I Think I Can, I Think I Can


In every situation a person can experience, I think a big part of whether that situation was a “bad” experience or a “good” experience is measured by how the person feels about themselves in the outcome. For example. witnessing and being a party to a train wreck would never really be labeled a good experience on the surface. However the ways various individuals involved in the wreck contributed to, were injured by or were otherwise affected by the wreck will greatly determine how they feel about the wreck itself. The conductor of train will feel much differently than the emergency personnel who arrive to sort out the emergency and rescue others from its aftermath; the former likely to feel guilt or an intense loss of job security for having been involved in the same wreck, while the latter might feel pride and even security in a job done well. The wreck has still occurred and it’s still overall an unwanted experience, but what individuals take away from the experience will depend on the role they played or the actions they took or didn’t take.

I keep reminding myself of this little analogy because I, at this very moment, am experiencing an emotional train wreck. To clarify, I am not a train wreck…but my train has been wrecked and as a result my emotional stability has been taken off the rails. There are a lot of things I could take away from this wreck – anger at the person who derailed me by betraying my trust, irrevocable determination to never trust anyone again, further psychological trauma created by unhealthy behavior in response to having my train wrecked, man-bashing camaraderie with other angry women, substance abuse and addiction, and (maybe the worst) a reaffirmed belief that my train has been wrecked because it wasn’t a good train.

All of these things are easy outcomes…they don’t take a lot of work or mental effort to accomplish. My anger is all mixed up and ready to be felt with a vengeance. Closing up my heart and never trusting again is instinctual for me at this point in my life. Unhealthy self-destructive behavior is something I physically and emotionally crave while “off the rails.” It’s not hard to find angry women who want to bash men and I could have an ounce of marijuana in my hand within an hour if I were to make the right phone calls. And finally, feeling unworthy, or “bad” about myself is my lifelong default – it’s not hard to convince myself that my train isn’t a good train.

See? It is very easy for me to take away the “bad” side of this train wreck and have it added to my list of life events from which I needed to be rescued or by which my children have been scarred. I’m very good at bad…bad is easy. Bad is my forte. It is the place where I am most comfortable and where my tired mind and soul want to run. What I’m not so accomplished at, however, is the aftermath of being bad. As a mother, sister and friend, I can be an exceptionally energy draining person in crisis and I excel at making poor (“easy”) decisions for myself. I am the person standing at the wreckage of the train, screaming and pulling my hair, jumping in front of and onto other trains, running around and bumping into others who are trying to deal with their own trains and generally making a bad situation worse. And when my own train has been wrecked in the past, like it has been this last week, those who love me have had to patiently contain me, love me, listen to me, watch me spiral out of control and finally rebuild me when I’ve calmed down enough to feel remorse for having made my own train wreck so much worse than it actually was.This is, without a doubt, the hardest parts about coming down from a manic love high – looking around at all of the destruction and the tired and weary group of my loved ones who have unfailingly come to my rescue yet again.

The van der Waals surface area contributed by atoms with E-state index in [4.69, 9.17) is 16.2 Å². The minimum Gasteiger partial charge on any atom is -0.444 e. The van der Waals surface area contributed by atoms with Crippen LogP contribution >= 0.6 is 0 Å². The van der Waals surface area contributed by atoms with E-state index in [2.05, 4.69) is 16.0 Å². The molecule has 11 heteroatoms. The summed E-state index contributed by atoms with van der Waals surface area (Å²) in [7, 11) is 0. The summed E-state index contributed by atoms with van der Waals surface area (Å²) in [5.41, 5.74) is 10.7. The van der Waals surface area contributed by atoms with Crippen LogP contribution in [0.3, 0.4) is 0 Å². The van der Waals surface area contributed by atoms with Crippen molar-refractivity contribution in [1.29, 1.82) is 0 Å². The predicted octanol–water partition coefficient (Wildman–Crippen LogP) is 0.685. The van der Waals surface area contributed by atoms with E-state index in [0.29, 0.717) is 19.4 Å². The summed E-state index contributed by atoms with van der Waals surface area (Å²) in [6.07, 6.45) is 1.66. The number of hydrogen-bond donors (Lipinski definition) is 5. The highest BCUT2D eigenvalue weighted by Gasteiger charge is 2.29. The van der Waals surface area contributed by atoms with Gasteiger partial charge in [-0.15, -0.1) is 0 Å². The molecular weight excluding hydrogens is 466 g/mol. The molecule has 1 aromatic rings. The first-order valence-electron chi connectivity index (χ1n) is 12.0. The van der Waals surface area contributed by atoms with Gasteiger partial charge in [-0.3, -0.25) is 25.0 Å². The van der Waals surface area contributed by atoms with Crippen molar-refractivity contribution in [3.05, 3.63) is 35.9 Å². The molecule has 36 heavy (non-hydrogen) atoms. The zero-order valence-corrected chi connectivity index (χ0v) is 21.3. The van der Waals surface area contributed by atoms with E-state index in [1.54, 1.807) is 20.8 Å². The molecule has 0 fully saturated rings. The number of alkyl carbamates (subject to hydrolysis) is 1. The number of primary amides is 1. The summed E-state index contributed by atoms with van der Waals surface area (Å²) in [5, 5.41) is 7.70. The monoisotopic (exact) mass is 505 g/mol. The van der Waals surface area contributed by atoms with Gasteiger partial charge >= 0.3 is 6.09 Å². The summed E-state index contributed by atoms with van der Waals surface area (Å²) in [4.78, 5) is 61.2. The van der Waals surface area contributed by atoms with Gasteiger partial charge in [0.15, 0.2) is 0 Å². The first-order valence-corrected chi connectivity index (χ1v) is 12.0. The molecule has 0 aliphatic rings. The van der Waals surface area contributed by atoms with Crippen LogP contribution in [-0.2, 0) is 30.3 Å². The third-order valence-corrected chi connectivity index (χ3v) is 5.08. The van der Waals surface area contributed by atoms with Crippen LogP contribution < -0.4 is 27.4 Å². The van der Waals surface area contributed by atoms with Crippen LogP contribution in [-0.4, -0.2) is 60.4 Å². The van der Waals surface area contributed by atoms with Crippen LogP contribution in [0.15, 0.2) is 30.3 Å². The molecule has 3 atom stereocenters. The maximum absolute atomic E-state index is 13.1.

I am an exceptionally blessed woman to have such a strong and unwavering support network of people who love and understand me when I can’t love or understand myself. And also beyond doubt, my rescuers have proven over and over they will climb on my crazy train over and over in order to protect me from the damage I am prone to inflict on myself and my life while I’m off the rails. These beautiful people have done the hard work while I took the easy path for myself and I’m immeasurably grateful to still have people who love me enough to say “I’m still here.” Many people who fight mental illness aren’t blessed with such unshakable love and commitment. I can’t even imagine how scary it would be to be a train wreck in the woods where no one can hear you.

So here I stand at the site of my latest derailment and I’m trying something new. I’m whole, I’m healthy and I’m completely and absolutely capable of coming out of this wreck with a good feeling about myself and the choices I make for myself. In fact, if I examine the situation with wisdom rather than unbridled panic, I can see good within this wreck. My train has been wrecked because I was on the wrong train and heading full-steam ahead on the wrong tracks. It’s not going to be easy to clean up the debris of yet another wreck and it’s going to require me to do hard things I’ve never done before, but I think I can, I think I can.